Last major update issued on August 19, 2007 at 04:55 UTC.
geomagnetic data - last month (updated daily)]
[Solar wind and electron fluence charts (updated daily)
[Solar cycles 21-23 (last update July 23, 2007)]
[Solar cycles 1-20]
[Graphical comparison of cycles 21, 22 and 23 (last update July 23, 2007)]
[Graphical comparison of cycles 2, 10, 13, 17, 20 and 23 (last update July 23, 2007)]
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The geomagnetic field was quiet on August 18. Solar wind speed ranged between 343 and 431 km/s (average speed was 362 km/s, decreasing 59 km/s from the previous day).
Solar flux measured at 20h UTC on 2.8 GHz was 67.9. The planetary A index was 4 (STAR Ap - based on the mean of three hour interval ap indices: 3.6). Three hour interval K indices: 20001112 (planetary), 20001000 (Boulder).
The background x-ray flux is below the class A1 level.
At midnight the visible solar disk was spotless. The solar flare activity level was very low. No C class events were recorded during the day. An active region at the southeast limb will likely rotate into view on August 19, this region could produce C flares.
August 16-18: No obvious fully or partly Earth directed CMEs were observed.
history (since late October 2002)
Compare today's report to the situation one solar rotation ago: 28 days ago 27 days ago 26 days ago
A trans equatorial coronal hole (CH285) was in an Earth facing position on August 14-15. A small recurrent coronal hole (CH286) was Earth facing on August 17. A recurrent coronal hole in the southern hemisphere will likely rotate into an Earth facing position on August 21-23.
Processed STEREO 195 image at 22:05 UTC on August 18. The darkest areas on the solar disk are likely coronal holes.
Long distance low and medium frequency (below 2 MHz) propagation along east-west paths over high and upper middle latitudes is fair to good. Propagation on long distance northeast-southwest paths is poor to very poor.
Monitoring remarks from a location near N58E06: August 19: Many stations from North America were heard during the night. Greenland on 650 kHz was excellent (unusual this early in the season), as was 950 CKNB. Strong signals were heard from several other stations including 1010 WINS, 1030 WBZ, 1070 CBA, 1110 WBT and 1520 WWKB. Signals faded quicklier than expected after LSR.
The geomagnetic field is expected to be quiet on August 19-21, possibly with a few unsettled intervals due to weak coronal hole effects.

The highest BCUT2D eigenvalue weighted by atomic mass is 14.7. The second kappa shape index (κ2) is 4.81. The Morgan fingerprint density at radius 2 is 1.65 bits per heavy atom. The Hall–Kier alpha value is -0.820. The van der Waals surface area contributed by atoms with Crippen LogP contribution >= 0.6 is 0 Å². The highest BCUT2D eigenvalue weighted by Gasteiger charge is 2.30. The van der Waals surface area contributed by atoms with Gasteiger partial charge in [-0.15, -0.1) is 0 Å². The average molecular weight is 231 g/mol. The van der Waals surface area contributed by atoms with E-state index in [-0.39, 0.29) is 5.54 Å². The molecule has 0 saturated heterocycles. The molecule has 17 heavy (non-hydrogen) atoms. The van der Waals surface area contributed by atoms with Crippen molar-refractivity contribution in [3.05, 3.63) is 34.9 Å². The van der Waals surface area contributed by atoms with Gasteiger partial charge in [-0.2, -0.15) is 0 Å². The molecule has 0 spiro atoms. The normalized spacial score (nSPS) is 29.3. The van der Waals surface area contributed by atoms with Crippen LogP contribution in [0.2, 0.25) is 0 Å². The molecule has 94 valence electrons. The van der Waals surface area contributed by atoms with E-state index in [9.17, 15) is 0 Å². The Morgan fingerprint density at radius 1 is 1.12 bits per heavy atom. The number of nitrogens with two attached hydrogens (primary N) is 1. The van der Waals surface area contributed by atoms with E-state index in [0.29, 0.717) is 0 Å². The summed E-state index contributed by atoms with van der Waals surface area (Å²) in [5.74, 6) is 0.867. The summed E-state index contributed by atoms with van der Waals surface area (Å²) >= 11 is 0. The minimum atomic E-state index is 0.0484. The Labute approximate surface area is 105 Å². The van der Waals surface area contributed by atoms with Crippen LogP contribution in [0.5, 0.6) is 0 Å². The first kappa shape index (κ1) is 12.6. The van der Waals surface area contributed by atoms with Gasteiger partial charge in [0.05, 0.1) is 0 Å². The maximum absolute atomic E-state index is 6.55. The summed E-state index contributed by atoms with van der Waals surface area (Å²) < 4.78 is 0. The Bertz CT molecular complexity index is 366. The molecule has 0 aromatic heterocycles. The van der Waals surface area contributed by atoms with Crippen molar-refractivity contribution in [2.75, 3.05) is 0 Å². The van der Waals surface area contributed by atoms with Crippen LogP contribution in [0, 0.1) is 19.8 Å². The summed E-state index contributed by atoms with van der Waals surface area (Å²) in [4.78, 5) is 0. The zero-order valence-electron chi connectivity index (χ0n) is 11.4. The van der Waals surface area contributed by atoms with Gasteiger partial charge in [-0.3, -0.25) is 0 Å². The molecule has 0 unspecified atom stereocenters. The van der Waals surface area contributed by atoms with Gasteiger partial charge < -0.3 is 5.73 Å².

|Coronal holes (1)||Coronal mass ejections (2)||M and X class flares (3)|
1) Effects from a coronal hole could reach Earth
within the next 5 days. When the high speed stream has arrived the
color changes to green.
2) Effects from a CME are likely to be observed at Earth within 96 hours.
3) There is a possibility of either M or X class flares within the next 48 hours.
Green: 0-20% probability, Yellow: 20-60% probability, Red: 60-100% probability.
Compare to the previous day's image.
Data for all numbered solar regions according to the Solar Region Summary provided by NOAA/SEC. Comments are my own, as is the STAR spot count (spots observed at or inside a few hours before midnight) and data for regions not numbered by SEC or where SEC has observed no spots. SEC active region numbers in the table below and in the active region map above are the historic SEC/USAF numbers.
|Active region||Date numbered||SEC
|Location at midnight||Area||Classification||Comment|
|Total spot count:||0||0|
flux at Earth
|International sunspot number||Smoothed sunspot number|
cycle 23 sunspot max.
|2007.02||77.7||10.6||(11.6 predicted, -0.4)|
|2007.03||72.2||4.8||(11.1 predicted, -0.5)|
|2007.04||72.4||3.7||(10.8 predicted, -0.3)|
|2007.05||74.4||11.7||(10.4 predicted, -0.4)|
|2007.06||73.7||12.0||(10.3 predicted, -0.1)|
|2007.07||71.6||10.0||(10.5 predicted, +0.2)|
|2007.08||68.4 (1)||5.4 (2)||(11.0 predicted, +0.5)|
1) Running average based on the
daily 20:00 UTC observed solar flux
value at 2800 MHz.
2) Unofficial, accumulated value based on the Boulder (NOAA/SEC) sunspot number. The official international sunspot number is typically 30-50% lower.
This report has been prepared by Jan Alvestad. It is based partly on my own observations and analysis, and partly on data from some of these solar data sources. All time references are to the UTC day. Comments and suggestions are always welcome.